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Re: How did the summary attribute become part of HTML 4.0?

From: Leif Halvard Silli <lhs@malform.no>
Date: Sat, 08 Aug 2009 16:24:29 +0200
Message-ID: <4A7D8A9D.9090204@malform.no>
To: Murray Maloney <murray@muzmo.com>
CC: Steven Faulkner <faulkner.steve@gmail.com>, Henri Sivonen <hsivonen@iki.fi>, HTML WG <public-html@w3.org>, W3C WAI-XTECH <wai-xtech@w3.org>
Murray Maloney On 09-08-08 04.39:

>>> Conclusion: 1) We need a time machine. 2) @summary doesn't 
>>> have the same role to play as it potentially had.
> 
>> 2) I don't see how you reach this conclusion. @summary will 
>> complete its useful life after ARIA is fully supported, 
>> deployed and employed. There is no need to push it onto an
>> ice flow just yet. We can afford to wait until its
>> replacement is actually in place.


Substitute "same role" with "same future". ;-)

Murray Maloney On 09-08-08 06.51:

> At 09:39 PM 8/7/2009 -0500, Murray Maloney wrote:
>> At 02:15 AM 8/8/2009 +0200, Leif Halvard Silli wrote:
>> 
>>> [...] So, might it be that table@summary was meant to be
>>> presented to AT users /before/ the entire table had been
>>> rendered?  If so, then this might also explain why some
>>> @summary texts perhaps are more wordy than we today
>>> consider kosher: In such a scenario it would perhaps not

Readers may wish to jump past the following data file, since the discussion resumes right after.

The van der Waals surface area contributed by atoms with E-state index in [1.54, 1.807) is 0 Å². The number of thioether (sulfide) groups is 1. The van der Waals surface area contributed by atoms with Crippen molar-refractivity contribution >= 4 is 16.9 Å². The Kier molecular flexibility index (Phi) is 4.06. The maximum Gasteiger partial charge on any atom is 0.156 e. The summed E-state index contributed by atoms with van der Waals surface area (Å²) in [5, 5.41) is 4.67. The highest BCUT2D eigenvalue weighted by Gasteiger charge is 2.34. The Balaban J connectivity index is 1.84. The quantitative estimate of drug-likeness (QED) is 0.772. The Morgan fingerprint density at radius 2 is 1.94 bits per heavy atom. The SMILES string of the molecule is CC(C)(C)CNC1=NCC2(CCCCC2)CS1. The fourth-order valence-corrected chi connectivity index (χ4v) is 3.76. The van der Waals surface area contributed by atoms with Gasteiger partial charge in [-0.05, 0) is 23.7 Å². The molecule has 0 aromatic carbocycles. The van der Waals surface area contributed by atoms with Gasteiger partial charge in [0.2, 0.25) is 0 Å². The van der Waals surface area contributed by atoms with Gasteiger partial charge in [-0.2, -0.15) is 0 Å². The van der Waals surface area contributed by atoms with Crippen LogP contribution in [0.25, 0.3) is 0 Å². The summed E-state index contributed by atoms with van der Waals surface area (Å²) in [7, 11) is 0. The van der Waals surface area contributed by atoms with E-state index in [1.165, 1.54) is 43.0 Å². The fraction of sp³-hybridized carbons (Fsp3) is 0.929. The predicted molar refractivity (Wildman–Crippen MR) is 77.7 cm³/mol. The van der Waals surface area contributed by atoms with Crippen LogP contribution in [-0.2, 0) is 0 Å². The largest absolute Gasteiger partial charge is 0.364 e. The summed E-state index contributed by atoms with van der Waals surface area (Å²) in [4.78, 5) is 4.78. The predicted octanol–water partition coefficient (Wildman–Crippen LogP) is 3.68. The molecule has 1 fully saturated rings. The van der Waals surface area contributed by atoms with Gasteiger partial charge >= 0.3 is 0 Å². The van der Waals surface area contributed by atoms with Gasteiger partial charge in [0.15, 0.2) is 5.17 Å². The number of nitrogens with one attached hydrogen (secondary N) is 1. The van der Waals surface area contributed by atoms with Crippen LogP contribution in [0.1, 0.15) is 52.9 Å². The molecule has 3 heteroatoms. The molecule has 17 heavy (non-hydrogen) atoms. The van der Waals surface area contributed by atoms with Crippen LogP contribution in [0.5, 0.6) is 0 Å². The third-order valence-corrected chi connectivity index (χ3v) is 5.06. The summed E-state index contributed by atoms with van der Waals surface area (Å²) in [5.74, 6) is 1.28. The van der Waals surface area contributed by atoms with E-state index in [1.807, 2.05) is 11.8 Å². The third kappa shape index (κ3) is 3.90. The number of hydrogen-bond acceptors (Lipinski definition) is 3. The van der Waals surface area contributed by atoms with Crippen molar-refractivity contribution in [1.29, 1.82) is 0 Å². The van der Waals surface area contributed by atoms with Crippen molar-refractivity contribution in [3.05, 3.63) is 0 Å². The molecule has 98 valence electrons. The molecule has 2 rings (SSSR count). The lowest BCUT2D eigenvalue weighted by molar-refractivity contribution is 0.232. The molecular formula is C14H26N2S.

>>> matter if the summary repeated bits of what the user later
>>> would read inside a caption. (For instance, perhaps the
>>> user would use the @summary info to simply skip
>>> reading/loading the table?)
>> 
>> Exactly. The reader gets to the table and pauses.
>> 
>> My understanding at the time was the user could proceed apace
>> or ask for the table title and summary, then possibly look
>> ahead to the caption and legend, before deciding whether to
>> simply skip over the table or proceed. Developers at the time
>> felt that having @summary on <TABLE allowed for a breakpoint
>> to be set, facilitating skipping over the table and saving
>> cycles in the process.
> 
> I just realized that I left out an important part... some of
> the people involved at the time had experience with Braille
> publishing and with Braille readers, and others had been 
> involved with ICADD. They were unanimous in expressing the need
> for pausing at a table to survey the terrain before proceeding,
> lest they enter a rat's nest of incomprehensible data. 
> Breakpoint set, they could examine the table element for
> in-attribute information and related links to long
> descriptions, and present available information to the user to
> help them make a decision about how to proceed. Of course, ARIA
> attributes will provide a better solution in time.


Cool to hear how @summary was compatible with "the Web" of around 
1997.
-- 
leif halvard silli
Received on Saturday, 8 August 2009 14:25:18 UTC

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